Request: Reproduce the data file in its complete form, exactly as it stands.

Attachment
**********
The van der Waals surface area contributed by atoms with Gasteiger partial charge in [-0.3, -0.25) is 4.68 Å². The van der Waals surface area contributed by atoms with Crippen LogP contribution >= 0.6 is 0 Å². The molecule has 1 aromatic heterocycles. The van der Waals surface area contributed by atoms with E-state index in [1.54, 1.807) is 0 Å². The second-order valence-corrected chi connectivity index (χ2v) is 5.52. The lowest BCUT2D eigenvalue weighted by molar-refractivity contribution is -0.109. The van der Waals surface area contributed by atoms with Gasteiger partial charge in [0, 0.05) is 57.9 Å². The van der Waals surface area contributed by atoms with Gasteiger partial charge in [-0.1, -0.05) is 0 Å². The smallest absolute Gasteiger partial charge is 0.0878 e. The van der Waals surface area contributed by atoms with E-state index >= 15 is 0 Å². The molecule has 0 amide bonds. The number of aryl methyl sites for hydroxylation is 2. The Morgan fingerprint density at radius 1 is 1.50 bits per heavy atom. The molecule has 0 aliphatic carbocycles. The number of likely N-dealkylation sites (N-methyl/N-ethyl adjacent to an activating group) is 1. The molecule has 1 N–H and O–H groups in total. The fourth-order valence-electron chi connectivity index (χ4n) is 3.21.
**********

The van der Waals surface area contributed by atoms with Gasteiger partial charge in [-0.3, -0.25) is 4.68 Å². The van der Waals surface area contributed by atoms with Crippen LogP contribution >= 0.6 is 0 Å². The molecule has 1 aromatic heterocycles. The van der Waals surface area contributed by atoms with E-state index in [1.54, 1.807) is 0 Å². The second-order valence-corrected chi connectivity index (χ2v) is 5.52. The lowest BCUT2D eigenvalue weighted by molar-refractivity contribution is -0.109. The van der Waals surface area contributed by atoms with Gasteiger partial charge in [0, 0.05) is 57.9 Å². The van der Waals surface area contributed by atoms with Gasteiger partial charge in [-0.1, -0.05) is 0 Å². The smallest absolute Gasteiger partial charge is 0.0878 e. The van der Waals surface area contributed by atoms with E-state index >= 15 is 0 Å². The molecule has 0 amide bonds. The number of aryl methyl sites for hydroxylation is 2. The Morgan fingerprint density at radius 1 is 1.50 bits per heavy atom. The molecule has 0 aliphatic carbocycles. The number of likely N-dealkylation sites (N-methyl/N-ethyl adjacent to an activating group) is 1. The molecule has 1 N–H and O–H groups in total. The fourth-order valence-electron chi connectivity index (χ4n) is 3.21.